Yesterday Oracle counsel David Boies made a spur-of-the-moment suggestion that would prevent the jury from handling damages for Google's copyright infringement in Android, and keep Oracle's hopes for a substantive payout alive in the process. This morning both parties — and Judge William Alsup — agreed to the proposition. Under the agreement, any and all damages related to the two copyright infringement counts the search giant faces — at the moment, just for nine lines of rangeCheck code and eight decompiled Java files — will be delayed until Judge Alsup rules on the vital question of whether the structure, sequence, and organization (SSO) of 37 Java APIs are covered under current copyright law. Operating under the assumption that they were, the jury found Google had infringed with its use of the APIs, though the jury hung on whether it was covered under fair use.
Oracle won't be left out in the cold
What happens then? There are two different paths. If Alsup finds that the SSO is copyrightable, the two minor infringement counts will be bundled along with the SSO charge to be handled in any new trial or appeal. If he rules against Oracle on this point, however, Alsup will simply award Oracle statutory damages — a maximum of $150,000 for each of the two counts. That doesn't leave Oracle out in the cold, though; Alsup's ruling on SSO copyrightability will no doubt be appealed, and should it be overturned and the case sent down to be tried again, Oracle will have the opportunity to re-open the two minor copyright counts to go after larger damages.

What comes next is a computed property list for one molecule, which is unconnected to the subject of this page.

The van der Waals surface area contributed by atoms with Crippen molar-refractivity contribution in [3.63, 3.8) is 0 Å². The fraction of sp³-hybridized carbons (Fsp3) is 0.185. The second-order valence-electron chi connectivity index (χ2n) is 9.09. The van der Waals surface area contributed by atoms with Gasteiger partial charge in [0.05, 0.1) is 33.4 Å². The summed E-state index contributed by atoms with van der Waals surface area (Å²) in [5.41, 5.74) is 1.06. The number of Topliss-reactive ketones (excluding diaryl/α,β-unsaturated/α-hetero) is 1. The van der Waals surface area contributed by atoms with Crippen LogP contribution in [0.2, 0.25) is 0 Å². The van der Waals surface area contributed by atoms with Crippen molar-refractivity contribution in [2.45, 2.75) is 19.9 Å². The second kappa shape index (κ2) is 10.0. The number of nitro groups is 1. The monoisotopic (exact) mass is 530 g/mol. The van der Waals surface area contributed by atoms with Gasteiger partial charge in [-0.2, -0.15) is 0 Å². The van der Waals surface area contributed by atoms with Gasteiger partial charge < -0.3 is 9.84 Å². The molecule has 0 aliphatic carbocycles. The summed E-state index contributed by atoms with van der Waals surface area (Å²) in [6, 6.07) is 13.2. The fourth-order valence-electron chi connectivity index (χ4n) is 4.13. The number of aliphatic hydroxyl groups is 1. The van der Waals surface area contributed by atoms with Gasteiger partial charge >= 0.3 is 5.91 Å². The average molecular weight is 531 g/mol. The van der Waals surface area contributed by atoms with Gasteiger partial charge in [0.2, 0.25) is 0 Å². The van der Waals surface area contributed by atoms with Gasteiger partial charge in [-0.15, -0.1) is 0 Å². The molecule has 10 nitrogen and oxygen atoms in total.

It's good for Google as well
While it may seem that Oracle got the better end of the bargain here, Google has an incentive to prevent the trial from moving into its damages phase as well. Oracle has already stated that it planned to call Eric Schmidt and Larry Page to the stand again, with the expressed intent of covering Android financial numbers — information Google would no doubt prefer to keep confidential.
The other hanging chad is Google's motion for a mistrial, which would result in both the SSO infringement and the respective fair use issue handled together in a new trial. Oracle, obviously, would like to take the infringement verdict it's already won and simply retry the fair use issue. Both sides will have the opportunity to argue for and against Google's motion after the SSO decision comes down.
As for the patent phase, the jury started deliberations yesterday, but has yet to send out any notes to the court. If they do find that Google infringed upon Oracle's patents, the trial will still proceed into its third phase to determine any related damages. Should they find against Oracle, however, the jury would be dismissed immediately, with only procedural issues left on the table.
Matt Macari contributed to this report.